Prick Up Your Ears: The Biography of Joe Orton
by John Lahr
Knopf, 302 pp., $15.00
“Complete extinction has done nothing to silence her slanderous tongue,” says Mr. McLeavy in Joe Orton’s play Loot (1964), when he is told that a vision of his deceased wife has accused him of murdering her. The same might be said of the author—himself hideously murdered in 1967 at the age of thirty-four by his longtime homosexual friend and roommate Kenneth Halliwell. Orton wrote three long plays (and a number of shorter pieces) which still speak in his distinctive comic voice. He is best when he attacks the morality, sense of propriety, and respect for authority of the British working class from which he himself came. In an early one-act play, The Ruffian on the Stair (1963), a murderer is charged, “This is what comes of having no regular job.” In another one-act play, The Good and Faithful Servant (1964), Ray admits to his grandparents that he has no job at all:
BUCHANAN. Not work!? (He stares, open-mouthed.) What do you do then?
RAY. I enjoy myself.
BUCHANAN. That’s a terrible thing to do. I’m bowled over by this, I can tell you. It’s my turn to be shocked now. You ought to have a steady job.
EDITH. Two perhaps.
Pleasure is the chief pursuit in Orton’s plays. “I’d like to get married,” the undertaker’s young assistant Dennis reflects in Loot. “It’s the only thing I haven’t tried.” “I don’t like your living for kicks, baby,” his friend Hal replies. “Put these neurotic ideas out of your mind and concentrate on the problems of everyday life.” Everyday life is not without its unexpected obstacles, however. “As a good citizen I ignore the stories which bring officialdom into disrepute,” declares Mr. McLeavy before he’s unjustly arrested and hauled off to jail. The detective who performs this cruel feat is Orton’s best comic creation, Truscott of the Yard.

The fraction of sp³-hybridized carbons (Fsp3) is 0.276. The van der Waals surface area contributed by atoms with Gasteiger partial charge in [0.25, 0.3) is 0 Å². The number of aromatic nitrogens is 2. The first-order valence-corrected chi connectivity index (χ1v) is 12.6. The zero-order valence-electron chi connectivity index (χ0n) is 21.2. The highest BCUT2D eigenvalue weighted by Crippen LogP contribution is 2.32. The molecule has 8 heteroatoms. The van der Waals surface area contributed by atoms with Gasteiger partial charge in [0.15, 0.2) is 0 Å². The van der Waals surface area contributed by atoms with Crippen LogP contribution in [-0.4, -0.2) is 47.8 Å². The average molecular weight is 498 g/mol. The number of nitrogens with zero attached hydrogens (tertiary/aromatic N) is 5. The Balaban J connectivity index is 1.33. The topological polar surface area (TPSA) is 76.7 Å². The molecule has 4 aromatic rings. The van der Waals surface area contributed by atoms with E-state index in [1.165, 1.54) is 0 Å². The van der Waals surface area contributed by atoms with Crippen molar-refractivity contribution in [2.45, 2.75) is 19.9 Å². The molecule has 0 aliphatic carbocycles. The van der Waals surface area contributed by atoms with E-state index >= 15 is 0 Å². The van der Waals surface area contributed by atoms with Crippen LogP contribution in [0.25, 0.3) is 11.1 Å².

TRUSCOTT (shouting, knocking HAL to the floor). Under any other political system I’d have you on the floor in tears!
HAL (crying). You’ve got me on the floor in tears.
As for conventional hopes, Orton’s view of them is succinctly put in Funeral Games (1966):
PRINGLE. I won’t tolerate forgiveness. It’s a thing of the past.
CAULFIELD. Love thy neighbor.
PRINGLE. The man who said that was crucified by his.
After a decade of writing novels that were never published, Orton was thirty when he was suddenly acclaimed a playwright by the very public he delighted in affronting. Entertaining Mr. Sloane shared the Variety London Critics’ Poll Award as the best new British play of 1964. Loot won the London Evening Standard Award for the Best Play of 1966. Orton was less well received in America. Sloane ran two weeks on Broadway. Loot managed twenty-three performances. A limp production of What the Butler Saw made a moderate success off-Broadway, but those who saw it got a misleadingly bland impression of Orton’s slashing style. At his …